I have spoken or written about this topic before, but feel the need to re-address it.
Node Security/npm audit appeared for the first time in my Terminal window in March of last year (2018). I had read that it was a new feature in npm created by Node Security, and was excited about the prospect of knowing more about what was going on under the hood with my npm packages and how that all boded for Web/Software Development and Individual Machine(s) Security. Previously, many of us were under the false impression that everything in our code, in our workflows using third party plugins and packages passed muster. But the minute npm audit came along and we downloaded various npm packages, added libraries and frameworks using those packages, or simply learned from other code using the tooling etc, if there were "known" vulnerabilities in any of the code, Node Security (now part of npmjs) would print out something like this:
The first time I had done this, I was in a full stack JS class (not the boot camp by the same name, another school which has since then closed down), and we were told to clone a repo which had been created 2 YEARS before. We all did so, and I received a message in Terminal from Node Security on download, that there were around 1,000 vulnerabilities in the project. I mentioned it to the teacher, but he looked at me as if I had three heads. That was a little over a year ago. March, 2018, to be more exact.
You know what? It seems that there are still people in "teaching" positions who don't bother to check their repos, even though, most probably, Github is sending them security alerts regarding such vulnerabilities.
If, when you clone or download something from a repository, and then run
npm i (assuming there is a
package.json present), and there is a message (correction: npmjs and not Node Security) stating that it has detected vulnerabilities in your package(s), follow their instructions to run
Oftentimes, there is already a remediation/patch/package update that will remove the vulnerabilities. Follow the instructions you receive in Terminal after running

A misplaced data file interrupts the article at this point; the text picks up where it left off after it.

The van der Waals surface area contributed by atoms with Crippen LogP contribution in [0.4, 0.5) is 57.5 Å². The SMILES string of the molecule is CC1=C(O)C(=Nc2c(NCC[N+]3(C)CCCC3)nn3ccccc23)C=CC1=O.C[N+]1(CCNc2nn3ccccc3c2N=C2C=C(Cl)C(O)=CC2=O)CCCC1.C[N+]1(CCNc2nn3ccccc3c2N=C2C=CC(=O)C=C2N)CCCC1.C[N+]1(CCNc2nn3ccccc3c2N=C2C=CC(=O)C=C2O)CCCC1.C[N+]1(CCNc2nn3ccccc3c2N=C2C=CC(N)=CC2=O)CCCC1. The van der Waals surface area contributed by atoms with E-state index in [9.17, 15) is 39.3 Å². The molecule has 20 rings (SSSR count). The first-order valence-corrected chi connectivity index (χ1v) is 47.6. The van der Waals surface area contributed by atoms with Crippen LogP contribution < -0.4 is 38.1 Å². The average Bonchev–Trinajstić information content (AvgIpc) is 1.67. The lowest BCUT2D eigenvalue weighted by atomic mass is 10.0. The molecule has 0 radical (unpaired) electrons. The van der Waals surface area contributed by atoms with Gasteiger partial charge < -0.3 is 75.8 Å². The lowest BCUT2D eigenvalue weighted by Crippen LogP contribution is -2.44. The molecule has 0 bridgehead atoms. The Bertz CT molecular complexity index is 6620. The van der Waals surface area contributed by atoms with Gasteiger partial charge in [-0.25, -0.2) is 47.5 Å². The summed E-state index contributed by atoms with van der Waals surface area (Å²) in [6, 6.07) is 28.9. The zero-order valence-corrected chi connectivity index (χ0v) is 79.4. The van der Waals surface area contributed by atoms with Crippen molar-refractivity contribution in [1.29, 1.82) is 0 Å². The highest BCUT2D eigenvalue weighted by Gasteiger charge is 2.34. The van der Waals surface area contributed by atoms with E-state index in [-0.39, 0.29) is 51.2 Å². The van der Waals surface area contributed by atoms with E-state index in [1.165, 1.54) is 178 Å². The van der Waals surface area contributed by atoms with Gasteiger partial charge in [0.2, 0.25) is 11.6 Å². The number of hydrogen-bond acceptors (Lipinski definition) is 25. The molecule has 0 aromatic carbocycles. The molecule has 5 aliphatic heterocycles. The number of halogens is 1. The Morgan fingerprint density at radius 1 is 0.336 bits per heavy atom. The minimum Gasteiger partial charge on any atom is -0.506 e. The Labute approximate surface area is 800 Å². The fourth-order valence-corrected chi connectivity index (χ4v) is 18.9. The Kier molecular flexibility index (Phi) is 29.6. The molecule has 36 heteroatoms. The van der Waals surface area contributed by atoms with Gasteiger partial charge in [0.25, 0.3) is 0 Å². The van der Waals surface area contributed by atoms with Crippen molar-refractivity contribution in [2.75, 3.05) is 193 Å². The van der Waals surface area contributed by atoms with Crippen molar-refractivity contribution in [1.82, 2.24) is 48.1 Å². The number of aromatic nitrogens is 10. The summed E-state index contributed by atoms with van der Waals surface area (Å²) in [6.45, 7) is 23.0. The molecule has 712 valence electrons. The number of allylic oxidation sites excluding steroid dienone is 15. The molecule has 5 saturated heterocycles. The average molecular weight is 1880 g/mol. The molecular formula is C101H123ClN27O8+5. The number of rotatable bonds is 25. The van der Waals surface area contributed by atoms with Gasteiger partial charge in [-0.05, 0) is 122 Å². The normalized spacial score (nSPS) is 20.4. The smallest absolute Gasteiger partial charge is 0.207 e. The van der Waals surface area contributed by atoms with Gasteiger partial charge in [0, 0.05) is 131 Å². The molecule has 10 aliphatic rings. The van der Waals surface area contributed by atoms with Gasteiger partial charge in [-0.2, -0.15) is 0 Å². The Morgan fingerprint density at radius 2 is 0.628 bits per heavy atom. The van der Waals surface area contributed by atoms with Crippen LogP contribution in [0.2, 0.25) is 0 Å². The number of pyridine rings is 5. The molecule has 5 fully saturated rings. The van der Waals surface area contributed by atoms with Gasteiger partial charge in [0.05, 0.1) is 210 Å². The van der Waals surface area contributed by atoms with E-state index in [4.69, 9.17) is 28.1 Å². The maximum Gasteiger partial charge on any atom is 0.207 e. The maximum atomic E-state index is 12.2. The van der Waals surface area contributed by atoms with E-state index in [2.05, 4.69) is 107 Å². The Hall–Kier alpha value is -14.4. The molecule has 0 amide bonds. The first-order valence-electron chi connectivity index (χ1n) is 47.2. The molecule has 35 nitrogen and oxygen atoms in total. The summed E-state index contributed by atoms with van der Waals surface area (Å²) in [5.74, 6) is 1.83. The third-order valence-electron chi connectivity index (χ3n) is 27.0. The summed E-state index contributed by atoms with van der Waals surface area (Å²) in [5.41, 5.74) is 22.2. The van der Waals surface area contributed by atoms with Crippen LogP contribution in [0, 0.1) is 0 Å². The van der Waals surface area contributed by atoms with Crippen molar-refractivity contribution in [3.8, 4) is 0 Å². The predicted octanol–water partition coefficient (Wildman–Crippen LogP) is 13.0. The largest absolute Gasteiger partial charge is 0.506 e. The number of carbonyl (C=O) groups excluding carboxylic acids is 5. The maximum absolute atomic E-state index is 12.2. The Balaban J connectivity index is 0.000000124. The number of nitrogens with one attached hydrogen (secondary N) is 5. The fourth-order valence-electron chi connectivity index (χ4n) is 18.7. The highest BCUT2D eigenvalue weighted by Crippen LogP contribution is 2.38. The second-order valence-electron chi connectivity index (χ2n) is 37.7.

npm audit. Sometimes there is no remediation yet, or it might be difficult for you to do manually. That's when you should contact the creator/maintainer of the repository or package.
Sometimes things take a little while. After all, these packages are open source. Sometimes, however, it is not a matter of fixing the vulnerabilities in a current version of a package by simply updating to the latest version, but updating one that results in breaking changes. That's when things get a bit ugly. Sometimes developers are too lazy to have to do a complete overhaul of their workflows associated with those breaking changes, and this results in vulnerabilities in the current package(s) version(s) that won't go away. This is especially NOT COOL when it happens within course code that you have paid good money for. If the creator of the course has not updated the code/curriculum in more than 6 months or even 3 months (things these days are changing daily), think twice before signing up for it. Do a bit of detective work regarding the dependencies and devDependencies in the
package.json before making your final decision. Of course, sometimes we don't have access to this information until we have actually paid for it. I don't have an answer for that.
Note: Be sure to do the same in your own open source repositories. It is hard to keep up with Github security alerts, but just do your best to do so as you can. The longer you wait, the more complicated the remediation.
I will be embedding this episode of Plugging in The Holes along with a transcript in the form of a post on interglobalmedianetwork.com for your hearing and reading pleasure. Bye for now!